Elizabeth Hillman has written a magical story and John Wallner’s illustrations are gorgeous. Min Yo and the Moon Dragon is charming and mesmerizing. When the moon slips closer and closer to the earth, the emperor’s realm is threatened with disaster. In China, in the time before there were stars, when only the moon, the earth and the sun spun and circled in the dark sky, no one could think of a way to reverse the falling moon. The call went out all over the land but no wise men had the answer. One day a sage from the wild mountain came into the city to buy a hen and he heard the buzz in the marketplace. In his mountains there was a cobwebby, ancient staircase to the moon, sagging and in disrepair. But it once was a busy bridge for people to visit the dragon who lives on the moon and the sage thought the dragon might have an idea.
Only a featherweight with great courage could attempt to climb the tattered ladder of moon webs–and there were few takers for the offer of great heroism and rewards. One very small girl, weaving a fine silk rope for her family’s faltering business, seemed like the perfect candidate and as she was game and gutsy, she was prepared for the journey. She practiced climbing her silk rope to approximate scrambling up the fragile moonbeams. What happened to Min Yo and what she found in the dragon’s cave on the moon is a tale sprinkled with fairy dust. She’s a very cool kid and her conversations with the dragon are funny and smart. The two of them cook up an experiment, after she shares her veggie snack with him and tastes some of his boiled moonflowers–mouthful of cotton.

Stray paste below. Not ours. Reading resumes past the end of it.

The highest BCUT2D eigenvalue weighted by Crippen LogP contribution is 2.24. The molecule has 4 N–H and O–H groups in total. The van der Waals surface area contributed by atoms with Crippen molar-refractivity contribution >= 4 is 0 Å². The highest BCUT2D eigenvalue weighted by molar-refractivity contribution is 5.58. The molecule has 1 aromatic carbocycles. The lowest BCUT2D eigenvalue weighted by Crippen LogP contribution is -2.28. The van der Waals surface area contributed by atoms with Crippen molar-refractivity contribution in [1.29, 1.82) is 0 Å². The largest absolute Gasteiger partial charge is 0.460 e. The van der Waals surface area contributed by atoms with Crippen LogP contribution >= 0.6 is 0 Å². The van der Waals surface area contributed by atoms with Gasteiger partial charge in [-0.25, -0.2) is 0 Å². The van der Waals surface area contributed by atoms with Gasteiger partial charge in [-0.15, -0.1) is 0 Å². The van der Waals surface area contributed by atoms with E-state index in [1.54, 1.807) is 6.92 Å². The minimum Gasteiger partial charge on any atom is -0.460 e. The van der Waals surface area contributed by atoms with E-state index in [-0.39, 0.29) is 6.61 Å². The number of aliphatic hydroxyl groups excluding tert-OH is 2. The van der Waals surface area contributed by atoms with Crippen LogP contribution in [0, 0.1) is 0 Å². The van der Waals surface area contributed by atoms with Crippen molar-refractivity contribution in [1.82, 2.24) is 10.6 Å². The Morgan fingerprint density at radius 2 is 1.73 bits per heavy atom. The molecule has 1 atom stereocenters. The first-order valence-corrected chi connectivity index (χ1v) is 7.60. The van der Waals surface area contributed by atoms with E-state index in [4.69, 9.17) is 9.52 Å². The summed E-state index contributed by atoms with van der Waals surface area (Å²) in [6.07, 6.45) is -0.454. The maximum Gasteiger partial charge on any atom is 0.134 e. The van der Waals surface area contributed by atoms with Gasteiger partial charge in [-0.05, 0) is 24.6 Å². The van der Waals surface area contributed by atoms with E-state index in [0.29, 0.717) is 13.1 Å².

I wouldn’t want to spoil the lovely magic with too much revelation. Suffice to say it is never a good idea to allow a dragon to go unvisited for over 100 years. And, if you should plan a drop-by, it would be very thoughtful to bring some fresh vegetables, the brighter the better. Also, if you thought you knew something mathematical and stuffy about the formation of the universe, think again. Where do you suppose stars came from? Min Yo could tell you–she helped to put them there.
Min Yo and the Moon Dragon is richly imaginative and full of eye-catching art and a gentle but unmistakable story of female empowerment. This tiny girl knows what has to be done and just does it. And she is phenomenally successful. Plus, she now personally knows a fan-boy dragon. Doesn’t get much better than that.
Min-Yo and the Moon Dragon Elizabeth Hillman | Harcourt Brace Jovanovich 1992